Cryptocurrency mining consumes a lot of energy, and anything that consumes so much energy generates a lot of heat, so refrigeration systems are so important for computers that use high-end graphics cards. But what happens if instead of cooling the mining platform, you find another use for all that excess heat, as, for example, heat your entire house?
Qarnot's QC-1 "crypto warmer" is looking to do just that, combining cryptocurrency mining equipment with a wall-mounted radiator to heat your home and earn some of that sweet and sweet digital money at the same time (through from TechCrunch). While there is a certain air of ridicule in this, how much more does the cryptocurrency mining need to be embedded in your home? – There is also a certain sense of the idea. The heaters are already one of the most expensive electrical devices in a home, and if you're already spending the money to heat your home, you could also get it back in cryptocurrencies, right? It is not the first time that we see companies trying to channel excess heat from computer tasks to domestic heating: the Dutch startup Nerdalize started a pilot program that used servers as heaters last year.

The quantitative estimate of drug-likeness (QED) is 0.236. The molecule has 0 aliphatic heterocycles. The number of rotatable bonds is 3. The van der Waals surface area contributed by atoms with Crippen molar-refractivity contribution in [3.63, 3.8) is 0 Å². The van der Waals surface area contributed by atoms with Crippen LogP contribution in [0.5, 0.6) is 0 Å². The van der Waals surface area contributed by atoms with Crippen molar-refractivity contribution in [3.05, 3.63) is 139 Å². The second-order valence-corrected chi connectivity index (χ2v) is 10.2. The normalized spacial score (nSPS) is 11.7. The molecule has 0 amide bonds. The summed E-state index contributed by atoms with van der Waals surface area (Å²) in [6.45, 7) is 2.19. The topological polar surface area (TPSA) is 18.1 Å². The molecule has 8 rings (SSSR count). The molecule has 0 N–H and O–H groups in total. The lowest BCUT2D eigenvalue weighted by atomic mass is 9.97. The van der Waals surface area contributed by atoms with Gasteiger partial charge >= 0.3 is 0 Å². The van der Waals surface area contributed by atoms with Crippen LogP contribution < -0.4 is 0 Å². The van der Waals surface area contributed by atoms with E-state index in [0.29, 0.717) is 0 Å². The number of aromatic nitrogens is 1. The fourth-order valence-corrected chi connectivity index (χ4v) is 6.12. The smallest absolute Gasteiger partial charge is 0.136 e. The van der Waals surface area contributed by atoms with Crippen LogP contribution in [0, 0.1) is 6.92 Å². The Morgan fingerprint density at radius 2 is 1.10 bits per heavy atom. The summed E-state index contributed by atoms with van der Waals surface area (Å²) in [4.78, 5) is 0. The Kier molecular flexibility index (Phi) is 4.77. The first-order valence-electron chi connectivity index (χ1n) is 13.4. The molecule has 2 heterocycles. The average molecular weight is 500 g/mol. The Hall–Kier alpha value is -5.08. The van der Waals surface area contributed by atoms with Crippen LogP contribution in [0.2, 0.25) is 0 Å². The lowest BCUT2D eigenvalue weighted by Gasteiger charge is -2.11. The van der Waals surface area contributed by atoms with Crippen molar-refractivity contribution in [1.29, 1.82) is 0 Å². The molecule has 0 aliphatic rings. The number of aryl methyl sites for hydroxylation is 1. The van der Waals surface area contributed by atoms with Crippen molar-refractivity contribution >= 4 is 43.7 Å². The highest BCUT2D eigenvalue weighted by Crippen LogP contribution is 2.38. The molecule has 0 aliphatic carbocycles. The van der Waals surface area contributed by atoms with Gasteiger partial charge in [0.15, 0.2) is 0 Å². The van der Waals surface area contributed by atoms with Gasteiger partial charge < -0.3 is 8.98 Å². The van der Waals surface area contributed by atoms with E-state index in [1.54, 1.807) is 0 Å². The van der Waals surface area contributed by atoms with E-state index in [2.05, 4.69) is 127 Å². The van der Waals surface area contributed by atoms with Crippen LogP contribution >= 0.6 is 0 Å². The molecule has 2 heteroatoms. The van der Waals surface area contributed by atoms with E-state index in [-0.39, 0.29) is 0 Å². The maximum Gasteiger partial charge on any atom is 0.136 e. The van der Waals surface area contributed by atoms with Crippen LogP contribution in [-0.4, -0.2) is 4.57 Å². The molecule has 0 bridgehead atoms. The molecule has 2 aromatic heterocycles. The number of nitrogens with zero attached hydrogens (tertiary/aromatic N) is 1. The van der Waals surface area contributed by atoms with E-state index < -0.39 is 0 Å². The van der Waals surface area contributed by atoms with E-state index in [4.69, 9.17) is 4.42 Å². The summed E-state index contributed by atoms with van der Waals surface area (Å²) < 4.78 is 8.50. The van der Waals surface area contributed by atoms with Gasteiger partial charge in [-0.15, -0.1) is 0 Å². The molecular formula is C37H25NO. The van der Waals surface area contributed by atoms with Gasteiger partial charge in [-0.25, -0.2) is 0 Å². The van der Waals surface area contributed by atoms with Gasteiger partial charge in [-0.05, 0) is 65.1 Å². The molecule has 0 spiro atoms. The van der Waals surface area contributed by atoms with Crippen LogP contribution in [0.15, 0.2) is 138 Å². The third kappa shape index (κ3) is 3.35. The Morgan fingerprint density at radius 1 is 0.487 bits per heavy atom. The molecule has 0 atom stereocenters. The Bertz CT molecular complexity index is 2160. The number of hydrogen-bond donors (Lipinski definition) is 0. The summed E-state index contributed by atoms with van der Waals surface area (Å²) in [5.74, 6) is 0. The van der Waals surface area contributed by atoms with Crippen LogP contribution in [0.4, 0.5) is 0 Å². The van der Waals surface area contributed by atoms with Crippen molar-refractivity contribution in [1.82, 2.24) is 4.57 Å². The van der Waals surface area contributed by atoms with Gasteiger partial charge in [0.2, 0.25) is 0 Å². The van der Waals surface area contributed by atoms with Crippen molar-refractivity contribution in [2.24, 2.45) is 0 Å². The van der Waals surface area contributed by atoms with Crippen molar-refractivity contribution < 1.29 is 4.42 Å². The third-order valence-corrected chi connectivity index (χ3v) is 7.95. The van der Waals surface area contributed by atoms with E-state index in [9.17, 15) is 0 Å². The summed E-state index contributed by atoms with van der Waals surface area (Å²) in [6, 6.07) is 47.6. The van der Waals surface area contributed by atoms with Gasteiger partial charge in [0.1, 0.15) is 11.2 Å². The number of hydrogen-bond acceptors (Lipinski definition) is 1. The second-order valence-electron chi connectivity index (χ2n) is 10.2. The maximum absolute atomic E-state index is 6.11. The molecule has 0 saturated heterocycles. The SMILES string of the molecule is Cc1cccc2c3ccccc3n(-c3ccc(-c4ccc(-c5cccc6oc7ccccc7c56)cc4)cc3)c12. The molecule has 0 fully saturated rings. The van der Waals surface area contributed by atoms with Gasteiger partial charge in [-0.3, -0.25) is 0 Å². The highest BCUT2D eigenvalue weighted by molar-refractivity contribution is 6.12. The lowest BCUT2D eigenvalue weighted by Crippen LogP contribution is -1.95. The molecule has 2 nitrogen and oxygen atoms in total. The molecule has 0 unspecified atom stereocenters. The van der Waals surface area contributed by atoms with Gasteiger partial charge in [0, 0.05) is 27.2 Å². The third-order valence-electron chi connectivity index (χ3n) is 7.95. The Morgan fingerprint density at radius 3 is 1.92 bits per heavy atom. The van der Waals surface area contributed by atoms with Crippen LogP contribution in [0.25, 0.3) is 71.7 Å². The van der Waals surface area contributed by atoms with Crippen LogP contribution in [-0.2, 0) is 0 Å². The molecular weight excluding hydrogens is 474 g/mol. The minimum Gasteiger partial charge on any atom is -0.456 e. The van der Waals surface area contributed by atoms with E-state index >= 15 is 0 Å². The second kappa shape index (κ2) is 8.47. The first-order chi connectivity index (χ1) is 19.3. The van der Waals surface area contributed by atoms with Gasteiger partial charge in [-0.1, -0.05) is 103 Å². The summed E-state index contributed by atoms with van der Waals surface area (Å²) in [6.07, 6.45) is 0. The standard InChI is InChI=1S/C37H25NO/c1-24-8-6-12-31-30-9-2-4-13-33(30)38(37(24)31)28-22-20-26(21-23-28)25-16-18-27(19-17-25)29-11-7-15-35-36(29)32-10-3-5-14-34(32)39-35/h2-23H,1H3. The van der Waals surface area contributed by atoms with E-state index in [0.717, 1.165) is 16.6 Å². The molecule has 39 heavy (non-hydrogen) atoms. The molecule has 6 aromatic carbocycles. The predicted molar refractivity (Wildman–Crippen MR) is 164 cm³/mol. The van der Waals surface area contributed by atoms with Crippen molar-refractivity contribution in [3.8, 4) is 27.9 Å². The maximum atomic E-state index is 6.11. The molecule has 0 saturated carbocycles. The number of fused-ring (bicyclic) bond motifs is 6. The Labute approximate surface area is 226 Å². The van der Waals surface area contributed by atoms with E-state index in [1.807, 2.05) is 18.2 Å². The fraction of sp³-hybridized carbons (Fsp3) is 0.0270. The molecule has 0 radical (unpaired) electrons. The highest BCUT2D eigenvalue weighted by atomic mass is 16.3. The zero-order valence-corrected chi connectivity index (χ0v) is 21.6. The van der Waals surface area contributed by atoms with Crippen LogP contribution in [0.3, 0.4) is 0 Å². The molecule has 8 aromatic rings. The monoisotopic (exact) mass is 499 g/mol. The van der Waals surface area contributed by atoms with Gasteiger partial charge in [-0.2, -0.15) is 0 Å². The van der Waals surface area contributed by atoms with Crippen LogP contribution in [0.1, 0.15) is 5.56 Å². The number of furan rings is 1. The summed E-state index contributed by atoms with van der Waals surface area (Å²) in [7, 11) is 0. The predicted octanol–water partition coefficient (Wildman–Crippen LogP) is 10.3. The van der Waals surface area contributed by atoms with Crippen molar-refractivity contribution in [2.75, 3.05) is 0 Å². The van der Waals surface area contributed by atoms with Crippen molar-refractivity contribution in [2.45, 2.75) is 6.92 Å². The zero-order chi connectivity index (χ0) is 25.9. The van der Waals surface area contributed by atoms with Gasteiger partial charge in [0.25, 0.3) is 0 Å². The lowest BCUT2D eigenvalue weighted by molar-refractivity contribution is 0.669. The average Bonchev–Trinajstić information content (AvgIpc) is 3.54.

At least, the hardware could be one of the best radiators I've seen in my life. It has a wooden top and a matte black finish that places it miles away from the huge cast-iron monster on the corner of my apartment. It is also said that the QC-1 is totally silent; there are no fans to cool, of course, because that would defeat the whole purpose of the "heater" part of the idea.
According to Qarnot, the QC-1 has two Sapphire Nitro + Radeon RX 580 graphics cards that can extract up to 60MH / s, which TechCrunch notes should be enough to make about $ 120 per month (€ 100) based on the price current Ethereum. (That number does not take into account the energy consumption of QC-1, which the company has not commented on).
The company claims that everything can be set up in less than 10 minutes. Simply connect the QC-1 to power and Ethernet, add your Ethereum wallet address in a complementary smartphone application, and you'll be ready for the races. You can also configure the QC-1 to extract other cryptocurrencies if you are not a Ethereum fan. Users can monitor the progress of the mining through the application, as well as activate a "heating booster mode" that activates the heating beyond the usual level of heat generated by the extraction when temperatures fall.
The QC-1 costs € 2,900 (approximately $ 3,570), and the company is taking pre-orders now. The first batch of devices was sent before June 20.